FTX co-founder and former CEO Sam Bankman-Fried was arrested in the Bahamas yesterday and will face charges from the US Department of Justice, the Securities and Exchange Commission, and one other US government agency. Damian Williams, the Justice Department’s US Attorney for the Southern District of New York (SDNY), announced that “Bahamian authorities arrested Samuel Bankman-Fried at the request of the US Government, based on a sealed indictment filed by the SDNY.”
The SEC announced today that it charged Bankman-Fried “with orchestrating a scheme to defraud equity investors in FTX Trading” and that investigations into “other securities law violations and into other entities and persons relating to the alleged misconduct are ongoing.” The SEC said Bankman-Fried is also facing charges from the Commodity Futures Trading Commission (CFTC), a US agency that regulates derivatives markets.
The criminal indictment, unsealed today, was issued by a grand jury on Friday in US District Court for the Southern District of New York. Bankman-Fried was charged with eight crimes: conspiracy to commit wire fraud on customers, wire fraud on customers, conspiracy to commit wire fraud on lenders, wire fraud on lenders, conspiracy to commit commodities fraud, conspiracy to commit securities fraud, conspiracy to commit money laundering, and conspiracy to defraud the United States and violate campaign finance laws.
Bankman-Fried was previously scheduled to testify today at a Congressional hearing on FTX’s collapse. But after his arrest in the Bahamas yesterday, he is awaiting a potential extradition. A statement from the Bahamas attorney general’s office said the US is likely to seek extradition and that the Bahamas intends to process the expected extradition request “promptly, pursuant to Bahamian law and its treaty obligations with the United States.”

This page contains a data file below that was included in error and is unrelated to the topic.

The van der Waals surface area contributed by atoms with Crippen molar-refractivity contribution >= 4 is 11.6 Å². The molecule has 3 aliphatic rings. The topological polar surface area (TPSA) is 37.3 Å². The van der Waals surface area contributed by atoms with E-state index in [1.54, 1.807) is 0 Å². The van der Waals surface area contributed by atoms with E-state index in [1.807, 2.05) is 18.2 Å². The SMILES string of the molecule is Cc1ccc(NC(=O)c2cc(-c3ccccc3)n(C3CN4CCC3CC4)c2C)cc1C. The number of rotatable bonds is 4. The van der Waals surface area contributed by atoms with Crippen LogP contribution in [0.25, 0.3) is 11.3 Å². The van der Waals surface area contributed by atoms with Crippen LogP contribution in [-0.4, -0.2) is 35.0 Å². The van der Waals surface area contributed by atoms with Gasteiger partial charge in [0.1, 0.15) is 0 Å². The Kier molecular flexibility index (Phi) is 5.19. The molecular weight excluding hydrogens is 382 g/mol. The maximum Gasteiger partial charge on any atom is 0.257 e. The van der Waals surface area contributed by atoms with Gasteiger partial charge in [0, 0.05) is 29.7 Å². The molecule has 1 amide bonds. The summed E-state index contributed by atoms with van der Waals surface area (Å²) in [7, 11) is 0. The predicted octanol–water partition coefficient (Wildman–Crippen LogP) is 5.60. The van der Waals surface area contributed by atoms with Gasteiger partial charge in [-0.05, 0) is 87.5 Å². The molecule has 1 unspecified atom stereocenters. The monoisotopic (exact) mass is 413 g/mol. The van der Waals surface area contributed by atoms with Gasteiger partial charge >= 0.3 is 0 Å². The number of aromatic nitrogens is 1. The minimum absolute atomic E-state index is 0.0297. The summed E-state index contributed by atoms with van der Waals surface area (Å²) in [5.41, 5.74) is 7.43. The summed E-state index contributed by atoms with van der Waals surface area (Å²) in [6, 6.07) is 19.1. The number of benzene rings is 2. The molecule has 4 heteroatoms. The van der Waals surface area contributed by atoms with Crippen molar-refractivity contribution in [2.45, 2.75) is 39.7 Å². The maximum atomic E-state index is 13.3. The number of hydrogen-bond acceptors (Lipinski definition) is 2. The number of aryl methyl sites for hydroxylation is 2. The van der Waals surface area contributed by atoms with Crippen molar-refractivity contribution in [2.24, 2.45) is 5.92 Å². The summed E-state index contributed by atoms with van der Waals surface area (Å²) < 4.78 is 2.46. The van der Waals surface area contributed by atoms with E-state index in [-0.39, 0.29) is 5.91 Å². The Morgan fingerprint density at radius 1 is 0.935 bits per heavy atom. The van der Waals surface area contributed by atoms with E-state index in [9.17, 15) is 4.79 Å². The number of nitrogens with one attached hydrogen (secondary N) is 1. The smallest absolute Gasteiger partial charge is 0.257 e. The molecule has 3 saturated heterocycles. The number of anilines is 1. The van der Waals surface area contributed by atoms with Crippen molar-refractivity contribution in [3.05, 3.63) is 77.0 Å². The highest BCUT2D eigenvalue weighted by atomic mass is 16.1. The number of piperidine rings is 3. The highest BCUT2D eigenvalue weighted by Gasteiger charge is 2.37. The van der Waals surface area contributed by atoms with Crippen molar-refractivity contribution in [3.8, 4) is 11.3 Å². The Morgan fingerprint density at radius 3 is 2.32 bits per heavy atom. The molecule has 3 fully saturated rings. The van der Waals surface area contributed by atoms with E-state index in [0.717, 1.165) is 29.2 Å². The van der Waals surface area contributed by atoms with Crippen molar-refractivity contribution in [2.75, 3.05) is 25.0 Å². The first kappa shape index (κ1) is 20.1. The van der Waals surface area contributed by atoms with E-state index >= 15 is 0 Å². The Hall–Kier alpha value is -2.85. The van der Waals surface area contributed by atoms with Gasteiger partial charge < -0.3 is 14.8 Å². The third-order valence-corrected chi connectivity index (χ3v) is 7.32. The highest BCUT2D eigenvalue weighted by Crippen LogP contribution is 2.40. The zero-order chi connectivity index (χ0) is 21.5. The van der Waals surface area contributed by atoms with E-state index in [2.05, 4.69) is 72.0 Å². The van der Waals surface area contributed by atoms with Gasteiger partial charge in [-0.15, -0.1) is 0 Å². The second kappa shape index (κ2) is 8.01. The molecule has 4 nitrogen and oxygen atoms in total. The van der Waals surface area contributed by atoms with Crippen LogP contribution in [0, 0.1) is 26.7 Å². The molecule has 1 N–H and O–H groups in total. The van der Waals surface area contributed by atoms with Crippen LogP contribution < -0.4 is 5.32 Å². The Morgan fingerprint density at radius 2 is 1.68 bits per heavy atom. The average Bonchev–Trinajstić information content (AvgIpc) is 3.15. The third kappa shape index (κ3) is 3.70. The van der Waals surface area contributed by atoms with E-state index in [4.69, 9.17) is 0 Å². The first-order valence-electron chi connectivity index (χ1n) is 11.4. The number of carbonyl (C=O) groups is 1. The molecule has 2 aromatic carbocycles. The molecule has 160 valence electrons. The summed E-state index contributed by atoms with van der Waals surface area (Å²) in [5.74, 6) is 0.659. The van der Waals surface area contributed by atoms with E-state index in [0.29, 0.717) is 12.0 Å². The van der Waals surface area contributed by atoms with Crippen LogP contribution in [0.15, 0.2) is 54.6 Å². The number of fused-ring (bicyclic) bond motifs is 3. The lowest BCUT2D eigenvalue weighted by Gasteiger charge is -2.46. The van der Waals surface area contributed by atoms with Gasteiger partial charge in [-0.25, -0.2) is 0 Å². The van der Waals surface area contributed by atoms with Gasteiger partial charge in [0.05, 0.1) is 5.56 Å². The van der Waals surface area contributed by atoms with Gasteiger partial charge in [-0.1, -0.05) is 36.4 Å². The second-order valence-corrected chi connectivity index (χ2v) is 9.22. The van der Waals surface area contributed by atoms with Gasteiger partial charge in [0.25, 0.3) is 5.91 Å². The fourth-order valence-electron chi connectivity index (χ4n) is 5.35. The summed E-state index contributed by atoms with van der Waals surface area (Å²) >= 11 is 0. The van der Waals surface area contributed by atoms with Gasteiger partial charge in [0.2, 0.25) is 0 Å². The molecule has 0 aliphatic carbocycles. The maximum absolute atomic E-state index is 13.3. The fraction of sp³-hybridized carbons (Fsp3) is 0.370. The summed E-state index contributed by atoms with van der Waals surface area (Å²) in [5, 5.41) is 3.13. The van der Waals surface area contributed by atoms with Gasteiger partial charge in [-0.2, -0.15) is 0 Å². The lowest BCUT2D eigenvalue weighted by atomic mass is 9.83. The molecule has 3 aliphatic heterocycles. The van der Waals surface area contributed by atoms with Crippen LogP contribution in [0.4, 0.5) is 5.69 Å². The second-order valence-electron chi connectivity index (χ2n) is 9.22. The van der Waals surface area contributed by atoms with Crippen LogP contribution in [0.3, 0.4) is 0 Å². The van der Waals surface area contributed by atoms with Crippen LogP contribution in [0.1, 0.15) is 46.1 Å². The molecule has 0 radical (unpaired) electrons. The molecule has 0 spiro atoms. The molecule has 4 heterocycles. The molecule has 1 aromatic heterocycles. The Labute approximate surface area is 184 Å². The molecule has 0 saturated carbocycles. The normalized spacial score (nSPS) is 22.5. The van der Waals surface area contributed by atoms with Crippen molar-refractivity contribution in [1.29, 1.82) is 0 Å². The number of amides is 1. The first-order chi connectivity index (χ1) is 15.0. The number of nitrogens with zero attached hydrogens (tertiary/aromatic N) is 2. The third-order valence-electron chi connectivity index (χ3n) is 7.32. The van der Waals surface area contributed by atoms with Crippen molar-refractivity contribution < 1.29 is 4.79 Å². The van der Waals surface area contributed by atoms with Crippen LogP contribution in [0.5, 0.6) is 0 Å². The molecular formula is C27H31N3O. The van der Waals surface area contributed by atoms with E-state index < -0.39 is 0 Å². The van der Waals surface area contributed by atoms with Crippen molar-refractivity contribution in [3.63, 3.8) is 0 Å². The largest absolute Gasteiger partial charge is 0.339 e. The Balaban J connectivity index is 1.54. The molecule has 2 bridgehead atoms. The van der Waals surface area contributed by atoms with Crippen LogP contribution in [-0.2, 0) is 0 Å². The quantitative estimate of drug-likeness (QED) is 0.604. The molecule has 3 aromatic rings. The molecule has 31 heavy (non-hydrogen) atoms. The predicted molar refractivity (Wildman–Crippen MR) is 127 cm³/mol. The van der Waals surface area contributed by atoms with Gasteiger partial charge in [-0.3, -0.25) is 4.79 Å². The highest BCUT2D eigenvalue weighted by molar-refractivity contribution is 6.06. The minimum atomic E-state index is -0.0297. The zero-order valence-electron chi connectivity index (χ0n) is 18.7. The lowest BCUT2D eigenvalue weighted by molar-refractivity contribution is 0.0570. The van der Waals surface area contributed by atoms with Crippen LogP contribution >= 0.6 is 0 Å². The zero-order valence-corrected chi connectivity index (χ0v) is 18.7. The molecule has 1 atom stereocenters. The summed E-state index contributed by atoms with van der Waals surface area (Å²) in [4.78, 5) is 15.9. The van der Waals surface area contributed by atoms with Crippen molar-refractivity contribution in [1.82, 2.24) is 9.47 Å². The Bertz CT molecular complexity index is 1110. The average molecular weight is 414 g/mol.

SBF “considering” legal options
“Mr. Bankman-Fried is reviewing the charges with his legal team and considering all of his legal options,” his lawyer, Mark Cohen, said in a statement provided to Ars. In a recent interview, Bankman-Fried said, “I didn’t ever try to commit fraud on anyone” but acknowledged that he “made a lot of mistakes.”
SEC Chair Gary Gensler said that “the alleged fraud committed by Mr. Bankman-Fried is a clarion call to crypto platforms that they need to come into compliance with our laws… To those platforms that don’t comply with our securities laws, the SEC’s Enforcement Division is ready to take action.”
The SEC complaint was filed in US District Court for the Southern District of New York. It said:
Bankman-Fried raised more than $1.8 billion from investors, including US investors, who bought an equity stake in FTX believing that FTX had appropriate controls and risk management measures. Unbeknownst to those investors (and to FTX’s trading customers), Bankman-Fried was orchestrating a massive, years-long fraud, diverting billions of dollars of the trading platform’s customer funds for his own personal benefit and to help grow his crypto empire.
The alleged scheme began in May 2019, and from the beginning, “Bankman-Fried improperly diverted customer assets to his privately-held crypto hedge fund, Alameda Research LLC, and then used those customer funds to make undisclosed venture investments, lavish real estate purchases, and large political donations,” the SEC complaint said. “Bankman-Fried hid all of this from FTX’s equity investors, including US investors, from whom he sought to raise billions of dollars in additional funds.”